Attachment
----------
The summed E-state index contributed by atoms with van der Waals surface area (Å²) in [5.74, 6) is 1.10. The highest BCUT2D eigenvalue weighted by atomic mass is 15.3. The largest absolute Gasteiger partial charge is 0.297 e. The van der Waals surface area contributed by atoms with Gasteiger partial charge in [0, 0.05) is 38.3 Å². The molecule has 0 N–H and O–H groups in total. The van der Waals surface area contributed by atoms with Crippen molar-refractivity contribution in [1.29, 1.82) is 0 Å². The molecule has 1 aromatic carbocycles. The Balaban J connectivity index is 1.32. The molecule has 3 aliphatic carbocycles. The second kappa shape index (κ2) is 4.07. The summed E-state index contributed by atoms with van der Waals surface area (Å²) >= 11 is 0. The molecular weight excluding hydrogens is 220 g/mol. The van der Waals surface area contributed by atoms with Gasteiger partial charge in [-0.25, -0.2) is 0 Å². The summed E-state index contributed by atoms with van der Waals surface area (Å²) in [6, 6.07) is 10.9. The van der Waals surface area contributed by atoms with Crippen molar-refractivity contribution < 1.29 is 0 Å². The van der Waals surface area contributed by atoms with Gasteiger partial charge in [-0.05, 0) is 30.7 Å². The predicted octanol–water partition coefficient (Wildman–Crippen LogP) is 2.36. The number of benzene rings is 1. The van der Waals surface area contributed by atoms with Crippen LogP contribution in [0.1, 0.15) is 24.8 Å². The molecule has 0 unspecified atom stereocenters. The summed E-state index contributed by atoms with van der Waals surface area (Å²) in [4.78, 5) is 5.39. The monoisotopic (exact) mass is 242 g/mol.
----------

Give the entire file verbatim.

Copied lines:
The summed E-state index contributed by atoms with van der Waals surface area (Å²) in [5.74, 6) is 1.10. The highest BCUT2D eigenvalue weighted by atomic mass is 15.3. The largest absolute Gasteiger partial charge is 0.297 e. The van der Waals surface area contributed by atoms with Gasteiger partial charge in [0, 0.05) is 38.3 Å². The molecule has 0 N–H and O–H groups in total. The van der Waals surface area contributed by atoms with Crippen molar-refractivity contribution in [1.29, 1.82) is 0 Å². The molecule has 1 aromatic carbocycles. The Balaban J connectivity index is 1.32. The molecule has 3 aliphatic carbocycles. The second kappa shape index (κ2) is 4.07. The summed E-state index contributed by atoms with van der Waals surface area (Å²) >= 11 is 0. The molecular weight excluding hydrogens is 220 g/mol. The van der Waals surface area contributed by atoms with Gasteiger partial charge in [-0.25, -0.2) is 0 Å². The summed E-state index contributed by atoms with van der Waals surface area (Å²) in [6, 6.07) is 10.9. The van der Waals surface area contributed by atoms with Crippen molar-refractivity contribution < 1.29 is 0 Å². The van der Waals surface area contributed by atoms with Gasteiger partial charge in [-0.05, 0) is 30.7 Å². The predicted octanol–water partition coefficient (Wildman–Crippen LogP) is 2.36. The number of benzene rings is 1. The van der Waals surface area contributed by atoms with Crippen LogP contribution in [0.1, 0.15) is 24.8 Å². The molecule has 0 unspecified atom stereocenters. The summed E-state index contributed by atoms with van der Waals surface area (Å²) in [4.78, 5) is 5.39. The monoisotopic (exact) mass is 242 g/mol.